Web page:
I also learned that I could laugh and cry, trust and fear, be calm and crazy, all within minutes of each other and that is what it feels like to be human. I also learned that sometimes I can’t keep myself from falling apart, I can’t control everything, that I can be both strong and a big bag of mush—and that I am still okay and people still love me and the world is going to keep spinning—even as I unfold another layer in this life.

And I realized that the lessons we learn on the yoga mat can be taken out into the world, as we breathe and walk and focus and love.

It was a powerful little storm, indeed!

As lessons go, I am hoping that these weren’t too painful. We now have more resonance to the suffering and plight of others (as if we needed more), and that through this resonance our compassion rises. I am reminded once again that we have so much more in common with each other than not as we witnessed everyone pulling together to help one another. A storefront sign in Tennessee read: “We are praying for Florida”. Those we encountered on the hike and on our way home all showed their concern and expressed their wishes for a safe outcome. And as we arrived home, we received help from neighbors, friends and family as we, too, tried to find normal again.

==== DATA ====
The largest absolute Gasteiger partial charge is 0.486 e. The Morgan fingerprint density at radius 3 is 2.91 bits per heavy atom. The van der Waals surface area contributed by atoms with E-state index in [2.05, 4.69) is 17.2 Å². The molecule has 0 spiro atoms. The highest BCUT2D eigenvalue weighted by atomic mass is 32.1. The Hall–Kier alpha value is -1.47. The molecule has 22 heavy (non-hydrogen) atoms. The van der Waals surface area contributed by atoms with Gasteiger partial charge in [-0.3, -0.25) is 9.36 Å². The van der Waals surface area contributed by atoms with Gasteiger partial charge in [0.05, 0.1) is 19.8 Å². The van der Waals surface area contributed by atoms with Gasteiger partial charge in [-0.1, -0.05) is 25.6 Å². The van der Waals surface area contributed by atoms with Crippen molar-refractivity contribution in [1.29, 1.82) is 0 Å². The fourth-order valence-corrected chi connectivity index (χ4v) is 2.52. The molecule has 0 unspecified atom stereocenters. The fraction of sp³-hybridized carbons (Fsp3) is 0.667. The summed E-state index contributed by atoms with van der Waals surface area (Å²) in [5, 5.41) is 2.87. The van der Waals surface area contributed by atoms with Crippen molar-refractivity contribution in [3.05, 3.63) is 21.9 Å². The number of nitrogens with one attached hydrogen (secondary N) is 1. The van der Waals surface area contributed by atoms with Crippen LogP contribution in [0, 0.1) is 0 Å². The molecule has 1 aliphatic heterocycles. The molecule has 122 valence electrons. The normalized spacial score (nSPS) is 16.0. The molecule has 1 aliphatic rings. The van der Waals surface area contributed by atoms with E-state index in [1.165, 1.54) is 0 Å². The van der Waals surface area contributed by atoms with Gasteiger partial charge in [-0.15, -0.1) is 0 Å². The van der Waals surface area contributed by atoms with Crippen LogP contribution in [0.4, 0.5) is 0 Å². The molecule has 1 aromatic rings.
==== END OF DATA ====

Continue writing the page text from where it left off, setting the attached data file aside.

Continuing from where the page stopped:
I am reminded of a quote by Brene Brown, who said:

“I don’t have to chase extraordinary moments to find happiness—it’s right in front of me if I’m paying attention and practicing gratitude.”

I am filled with unending gratitude.

With love and light always.

Mary Boutieller has lived in Florida since 1970 (almost a native), and is a Registered Yoga Teacher through Yoga Alliance. She has been teaching yoga since 2005. Her work experience includes 22 years as a firefighter/paramedic and 10 years as a Licensed Massage Therapist. Mary’s knowledge and experience give her a well-rounded understanding of anatomy, alignment, health and movement in the body. She is passionate about the benefits of yoga and the ability to heal at all levels through awareness, compassion, and a willingness to explore. She can be reached at: